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Biden casts election as battle for nation’s soul as GOP prepares for convention

On Thursday, Joe Biden formally accepted the Democratic Party’s presidential nomination. He slammed President Trump for his response to the coronavirus pandemic, saying the U.S. economy is “in tatters” and characterizing the election as a battle for America's soul. Meanwhile, President Trump and the Republicans fired back criticism as they prepared for their own convention. Amna Nawaz reports.

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  • Judy Woodruff:

    Light vs. darkness — that is how Joe Biden framed the decision that voters will have to make this fall during his very first speech as the Democratic Party's nominee for president.

    Meanwhile, President Trump and the Republicans ready for their turn next week.

    Amna Nawaz has our coverage.

  • Former Vice President Joseph Biden:

    Good evening.

  • Amna Nawaz:

    For Joe Biden, these words had been decades in the making.

  • Former Vice President Joe Biden:

    So, it is with great honor and humility I accept this nomination for president of the United States of America.

  • Amna Nawaz:

    The 2020 Democratic presidential nominee made his appeal to Americans in stark terms.

  • Former Vice President Joe Biden:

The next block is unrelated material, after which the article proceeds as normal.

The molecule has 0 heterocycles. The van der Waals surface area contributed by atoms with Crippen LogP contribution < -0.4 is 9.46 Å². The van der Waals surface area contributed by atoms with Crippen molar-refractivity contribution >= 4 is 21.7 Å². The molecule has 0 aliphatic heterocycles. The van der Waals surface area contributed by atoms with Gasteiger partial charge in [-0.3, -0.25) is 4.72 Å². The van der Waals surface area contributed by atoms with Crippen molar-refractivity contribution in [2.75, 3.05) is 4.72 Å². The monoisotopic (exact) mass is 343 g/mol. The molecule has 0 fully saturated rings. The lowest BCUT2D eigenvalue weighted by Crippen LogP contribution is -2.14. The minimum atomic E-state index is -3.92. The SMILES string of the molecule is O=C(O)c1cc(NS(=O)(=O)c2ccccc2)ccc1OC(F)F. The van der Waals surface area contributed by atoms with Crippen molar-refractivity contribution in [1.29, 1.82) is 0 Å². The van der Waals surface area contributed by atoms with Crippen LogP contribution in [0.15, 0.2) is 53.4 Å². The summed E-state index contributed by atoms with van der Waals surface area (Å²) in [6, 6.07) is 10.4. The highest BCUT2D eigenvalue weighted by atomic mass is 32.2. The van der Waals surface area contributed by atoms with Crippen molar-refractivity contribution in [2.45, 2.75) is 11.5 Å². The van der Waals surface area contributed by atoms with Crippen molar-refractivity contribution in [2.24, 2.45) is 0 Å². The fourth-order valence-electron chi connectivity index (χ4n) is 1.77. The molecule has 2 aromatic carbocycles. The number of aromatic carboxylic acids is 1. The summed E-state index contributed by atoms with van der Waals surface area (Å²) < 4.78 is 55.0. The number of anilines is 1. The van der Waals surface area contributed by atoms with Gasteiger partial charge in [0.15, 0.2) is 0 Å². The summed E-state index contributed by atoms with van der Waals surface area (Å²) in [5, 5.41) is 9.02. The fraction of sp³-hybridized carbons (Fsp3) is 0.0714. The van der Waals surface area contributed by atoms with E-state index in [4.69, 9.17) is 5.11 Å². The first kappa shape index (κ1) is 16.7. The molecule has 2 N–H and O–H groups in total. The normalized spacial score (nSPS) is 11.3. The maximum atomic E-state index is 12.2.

The current president has cloaked America in darkness for much too long. Too much anger. Too much fear. Too much division.

    Here and now, I give you my word, if you entrust me with the presidency, I will draw on the best of us, not the worst. I will be an ally of the light, not the darkness.

  • Amna Nawaz:

    Biden lambasted President Trump's pandemic response.

  • Former Vice President Joe Biden:

    We lead the world in confirmed cases. We lead the world in deaths. Our economy is in tatters, and, after all this time, the president still does not have a plan. Well, I do.

  • Amna Nawaz:

    And he cited the president's own words after the 2017 neo-Nazi march in Charlottesville, Virginia, as the moment he knew he had to run.

  • Former Vice President Joe Biden:

    And remember what the president said when asked. He said they were — quote — "very fine people on both sides."

    At the time, I said we're in the battle for the soul of this nation, and we are.

  • Amna Nawaz:

    That sober warning on the DNC's final night echoed similar sentiments earlier in the week. Former presidential nominee Hillary Clinton:

  • Hillary Clinton:

    For four years, people have told me: I didn't realize how dangerous he was.

  • Amna Nawaz:

    Former first lady Michelle Obama:

  • Michelle Obama:

    Donald Trump is the wrong president for our country.

  • Amna Nawaz:

    And former President Barack Obama, all stressing the high stakes of this election.

  • Former President Barack Obama:

    Do not let them take away your power. Do not let them take away your democracy.

  • Amna Nawaz:

    Over the week, history was made, most notably by Senator Kamala Harris, the first woman of color ever nominated to a major-party ticket.